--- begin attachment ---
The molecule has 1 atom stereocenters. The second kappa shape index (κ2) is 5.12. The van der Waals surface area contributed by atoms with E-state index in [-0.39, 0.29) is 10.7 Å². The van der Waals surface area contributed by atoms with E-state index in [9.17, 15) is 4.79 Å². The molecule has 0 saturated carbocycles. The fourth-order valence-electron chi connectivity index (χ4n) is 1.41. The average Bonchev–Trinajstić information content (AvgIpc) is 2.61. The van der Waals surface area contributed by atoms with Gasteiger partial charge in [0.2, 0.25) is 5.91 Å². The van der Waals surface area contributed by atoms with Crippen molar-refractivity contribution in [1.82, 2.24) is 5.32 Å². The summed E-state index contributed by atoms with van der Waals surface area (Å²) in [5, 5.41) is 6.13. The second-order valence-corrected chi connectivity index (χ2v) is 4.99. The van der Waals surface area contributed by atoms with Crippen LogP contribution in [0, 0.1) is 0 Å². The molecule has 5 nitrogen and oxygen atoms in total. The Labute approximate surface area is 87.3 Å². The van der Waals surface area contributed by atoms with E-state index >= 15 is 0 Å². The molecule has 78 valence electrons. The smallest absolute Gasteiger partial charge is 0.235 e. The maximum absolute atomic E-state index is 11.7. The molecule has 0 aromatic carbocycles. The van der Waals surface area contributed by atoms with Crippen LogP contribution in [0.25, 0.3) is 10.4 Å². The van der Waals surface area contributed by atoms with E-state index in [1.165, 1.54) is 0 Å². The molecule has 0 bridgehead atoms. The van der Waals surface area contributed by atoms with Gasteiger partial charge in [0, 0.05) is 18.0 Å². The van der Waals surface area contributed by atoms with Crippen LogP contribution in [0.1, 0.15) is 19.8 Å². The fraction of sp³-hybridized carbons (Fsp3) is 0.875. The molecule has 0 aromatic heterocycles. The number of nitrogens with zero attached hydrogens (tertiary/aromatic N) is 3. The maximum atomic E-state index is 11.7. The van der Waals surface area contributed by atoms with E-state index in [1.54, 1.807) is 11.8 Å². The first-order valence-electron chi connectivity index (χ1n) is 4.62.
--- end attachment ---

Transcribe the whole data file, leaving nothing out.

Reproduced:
The molecule has 1 atom stereocenters. The second kappa shape index (κ2) is 5.12. The van der Waals surface area contributed by atoms with E-state index in [-0.39, 0.29) is 10.7 Å². The van der Waals surface area contributed by atoms with E-state index in [9.17, 15) is 4.79 Å². The molecule has 0 saturated carbocycles. The fourth-order valence-electron chi connectivity index (χ4n) is 1.41. The average Bonchev–Trinajstić information content (AvgIpc) is 2.61. The van der Waals surface area contributed by atoms with Gasteiger partial charge in [0.2, 0.25) is 5.91 Å². The van der Waals surface area contributed by atoms with Crippen molar-refractivity contribution in [1.82, 2.24) is 5.32 Å². The summed E-state index contributed by atoms with van der Waals surface area (Å²) in [5, 5.41) is 6.13. The second-order valence-corrected chi connectivity index (χ2v) is 4.99. The van der Waals surface area contributed by atoms with Crippen LogP contribution in [0, 0.1) is 0 Å². The molecule has 5 nitrogen and oxygen atoms in total. The Labute approximate surface area is 87.3 Å². The van der Waals surface area contributed by atoms with E-state index >= 15 is 0 Å². The molecule has 78 valence electrons. The smallest absolute Gasteiger partial charge is 0.235 e. The maximum absolute atomic E-state index is 11.7. The molecule has 0 aromatic carbocycles. The van der Waals surface area contributed by atoms with Crippen LogP contribution in [0.25, 0.3) is 10.4 Å². The van der Waals surface area contributed by atoms with E-state index in [1.165, 1.54) is 0 Å². The molecule has 0 bridgehead atoms. The van der Waals surface area contributed by atoms with Gasteiger partial charge in [0, 0.05) is 18.0 Å². The van der Waals surface area contributed by atoms with Crippen LogP contribution in [0.1, 0.15) is 19.8 Å². The fraction of sp³-hybridized carbons (Fsp3) is 0.875. The molecule has 0 aromatic heterocycles. The number of nitrogens with zero attached hydrogens (tertiary/aromatic N) is 3. The maximum atomic E-state index is 11.7. The van der Waals surface area contributed by atoms with E-state index in [1.54, 1.807) is 11.8 Å². The first-order valence-electron chi connectivity index (χ1n) is 4.62.